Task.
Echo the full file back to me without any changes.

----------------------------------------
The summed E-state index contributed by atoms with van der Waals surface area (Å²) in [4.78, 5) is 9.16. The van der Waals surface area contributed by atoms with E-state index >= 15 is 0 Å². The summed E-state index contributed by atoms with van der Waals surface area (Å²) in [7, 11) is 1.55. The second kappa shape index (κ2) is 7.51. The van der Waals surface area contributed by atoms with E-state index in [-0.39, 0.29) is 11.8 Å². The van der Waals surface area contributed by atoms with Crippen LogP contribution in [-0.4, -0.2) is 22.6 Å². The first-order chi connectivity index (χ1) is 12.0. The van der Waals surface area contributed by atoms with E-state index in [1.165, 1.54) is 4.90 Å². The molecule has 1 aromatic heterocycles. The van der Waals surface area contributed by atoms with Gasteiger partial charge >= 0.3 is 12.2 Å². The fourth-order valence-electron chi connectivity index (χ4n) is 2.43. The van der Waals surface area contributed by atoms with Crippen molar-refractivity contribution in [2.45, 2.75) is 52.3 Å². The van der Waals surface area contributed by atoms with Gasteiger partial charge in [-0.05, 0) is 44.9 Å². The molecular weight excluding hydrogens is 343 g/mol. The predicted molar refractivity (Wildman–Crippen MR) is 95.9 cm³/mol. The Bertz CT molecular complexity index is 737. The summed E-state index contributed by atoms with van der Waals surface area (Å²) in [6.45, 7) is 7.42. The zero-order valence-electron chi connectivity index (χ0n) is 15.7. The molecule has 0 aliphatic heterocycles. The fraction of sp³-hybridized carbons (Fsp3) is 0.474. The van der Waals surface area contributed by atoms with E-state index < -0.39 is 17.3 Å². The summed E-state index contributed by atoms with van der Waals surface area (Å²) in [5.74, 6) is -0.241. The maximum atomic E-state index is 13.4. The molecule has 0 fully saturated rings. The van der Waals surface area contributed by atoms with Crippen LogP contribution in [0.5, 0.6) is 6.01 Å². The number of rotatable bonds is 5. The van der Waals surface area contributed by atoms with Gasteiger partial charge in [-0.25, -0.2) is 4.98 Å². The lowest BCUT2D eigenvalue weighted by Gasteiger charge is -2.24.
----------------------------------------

The summed E-state index contributed by atoms with van der Waals surface area (Å²) in [4.78, 5) is 9.16. The van der Waals surface area contributed by atoms with E-state index >= 15 is 0 Å². The summed E-state index contributed by atoms with van der Waals surface area (Å²) in [7, 11) is 1.55. The second kappa shape index (κ2) is 7.51. The van der Waals surface area contributed by atoms with E-state index in [-0.39, 0.29) is 11.8 Å². The van der Waals surface area contributed by atoms with Crippen LogP contribution in [-0.4, -0.2) is 22.6 Å². The first-order chi connectivity index (χ1) is 12.0. The van der Waals surface area contributed by atoms with E-state index in [1.165, 1.54) is 4.90 Å². The molecule has 1 aromatic heterocycles. The van der Waals surface area contributed by atoms with Gasteiger partial charge >= 0.3 is 12.2 Å². The fourth-order valence-electron chi connectivity index (χ4n) is 2.43. The van der Waals surface area contributed by atoms with Crippen molar-refractivity contribution in [2.45, 2.75) is 52.3 Å². The van der Waals surface area contributed by atoms with Gasteiger partial charge in [-0.05, 0) is 44.9 Å². The molecular weight excluding hydrogens is 343 g/mol. The predicted molar refractivity (Wildman–Crippen MR) is 95.9 cm³/mol. The Bertz CT molecular complexity index is 737. The summed E-state index contributed by atoms with van der Waals surface area (Å²) in [6.45, 7) is 7.42. The zero-order valence-electron chi connectivity index (χ0n) is 15.7. The molecule has 0 aliphatic heterocycles. The fraction of sp³-hybridized carbons (Fsp3) is 0.474. The van der Waals surface area contributed by atoms with E-state index < -0.39 is 17.3 Å². The summed E-state index contributed by atoms with van der Waals surface area (Å²) in [5.74, 6) is -0.241. The maximum atomic E-state index is 13.4. The molecule has 0 fully saturated rings. The van der Waals surface area contributed by atoms with Crippen LogP contribution in [0.5, 0.6) is 6.01 Å². The number of rotatable bonds is 5. The van der Waals surface area contributed by atoms with Gasteiger partial charge in [-0.25, -0.2) is 4.98 Å². The lowest BCUT2D eigenvalue weighted by Gasteiger charge is -2.24.